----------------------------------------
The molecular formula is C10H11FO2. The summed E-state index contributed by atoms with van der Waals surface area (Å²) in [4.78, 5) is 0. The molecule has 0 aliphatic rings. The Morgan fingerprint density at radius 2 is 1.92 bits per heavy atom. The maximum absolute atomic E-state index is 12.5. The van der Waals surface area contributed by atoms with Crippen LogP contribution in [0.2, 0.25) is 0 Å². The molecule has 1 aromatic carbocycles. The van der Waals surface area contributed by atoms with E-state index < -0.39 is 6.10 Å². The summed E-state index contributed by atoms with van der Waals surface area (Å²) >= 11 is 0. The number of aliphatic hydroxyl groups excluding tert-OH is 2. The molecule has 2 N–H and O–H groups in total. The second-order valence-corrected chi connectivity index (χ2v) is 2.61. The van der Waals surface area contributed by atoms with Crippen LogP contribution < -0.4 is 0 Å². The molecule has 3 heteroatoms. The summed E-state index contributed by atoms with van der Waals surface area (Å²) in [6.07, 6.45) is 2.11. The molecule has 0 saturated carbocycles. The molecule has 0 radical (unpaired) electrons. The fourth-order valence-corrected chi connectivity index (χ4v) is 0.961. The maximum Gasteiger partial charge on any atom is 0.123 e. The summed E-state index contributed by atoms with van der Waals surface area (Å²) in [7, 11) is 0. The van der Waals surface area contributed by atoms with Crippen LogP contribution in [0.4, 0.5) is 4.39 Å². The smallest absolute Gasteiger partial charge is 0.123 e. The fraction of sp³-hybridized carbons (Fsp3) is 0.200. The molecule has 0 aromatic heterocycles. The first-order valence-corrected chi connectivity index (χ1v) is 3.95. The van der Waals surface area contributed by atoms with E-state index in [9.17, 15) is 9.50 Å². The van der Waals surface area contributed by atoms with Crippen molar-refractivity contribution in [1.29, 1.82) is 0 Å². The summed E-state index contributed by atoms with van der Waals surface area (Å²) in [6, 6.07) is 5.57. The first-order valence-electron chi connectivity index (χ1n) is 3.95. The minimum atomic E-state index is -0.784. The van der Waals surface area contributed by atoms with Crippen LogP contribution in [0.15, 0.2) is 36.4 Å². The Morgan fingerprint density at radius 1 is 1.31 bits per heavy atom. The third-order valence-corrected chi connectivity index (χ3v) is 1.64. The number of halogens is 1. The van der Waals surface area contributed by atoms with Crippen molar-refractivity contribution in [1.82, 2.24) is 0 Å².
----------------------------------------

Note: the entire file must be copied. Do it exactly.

The molecular formula is C10H11FO2. The summed E-state index contributed by atoms with van der Waals surface area (Å²) in [4.78, 5) is 0. The molecule has 0 aliphatic rings. The Morgan fingerprint density at radius 2 is 1.92 bits per heavy atom. The maximum absolute atomic E-state index is 12.5. The van der Waals surface area contributed by atoms with Crippen LogP contribution in [0.2, 0.25) is 0 Å². The molecule has 1 aromatic carbocycles. The van der Waals surface area contributed by atoms with E-state index < -0.39 is 6.10 Å². The summed E-state index contributed by atoms with van der Waals surface area (Å²) >= 11 is 0. The number of aliphatic hydroxyl groups excluding tert-OH is 2. The molecule has 2 N–H and O–H groups in total. The second-order valence-corrected chi connectivity index (χ2v) is 2.61. The van der Waals surface area contributed by atoms with Crippen LogP contribution < -0.4 is 0 Å². The molecule has 3 heteroatoms. The summed E-state index contributed by atoms with van der Waals surface area (Å²) in [6.07, 6.45) is 2.11. The molecule has 0 saturated carbocycles. The molecule has 0 radical (unpaired) electrons. The fourth-order valence-corrected chi connectivity index (χ4v) is 0.961. The maximum Gasteiger partial charge on any atom is 0.123 e. The summed E-state index contributed by atoms with van der Waals surface area (Å²) in [7, 11) is 0. The van der Waals surface area contributed by atoms with Crippen LogP contribution in [0.4, 0.5) is 4.39 Å². The smallest absolute Gasteiger partial charge is 0.123 e. The fraction of sp³-hybridized carbons (Fsp3) is 0.200. The molecule has 0 aromatic heterocycles. The first-order valence-corrected chi connectivity index (χ1v) is 3.95. The van der Waals surface area contributed by atoms with E-state index in [9.17, 15) is 9.50 Å². The van der Waals surface area contributed by atoms with Crippen molar-refractivity contribution in [1.29, 1.82) is 0 Å². The summed E-state index contributed by atoms with van der Waals surface area (Å²) in [6, 6.07) is 5.57. The first-order valence-electron chi connectivity index (χ1n) is 3.95. The minimum atomic E-state index is -0.784. The van der Waals surface area contributed by atoms with Crippen LogP contribution in [0.15, 0.2) is 36.4 Å². The Morgan fingerprint density at radius 1 is 1.31 bits per heavy atom. The third-order valence-corrected chi connectivity index (χ3v) is 1.64. The number of halogens is 1. The van der Waals surface area contributed by atoms with Crippen molar-refractivity contribution in [1.82, 2.24) is 0 Å².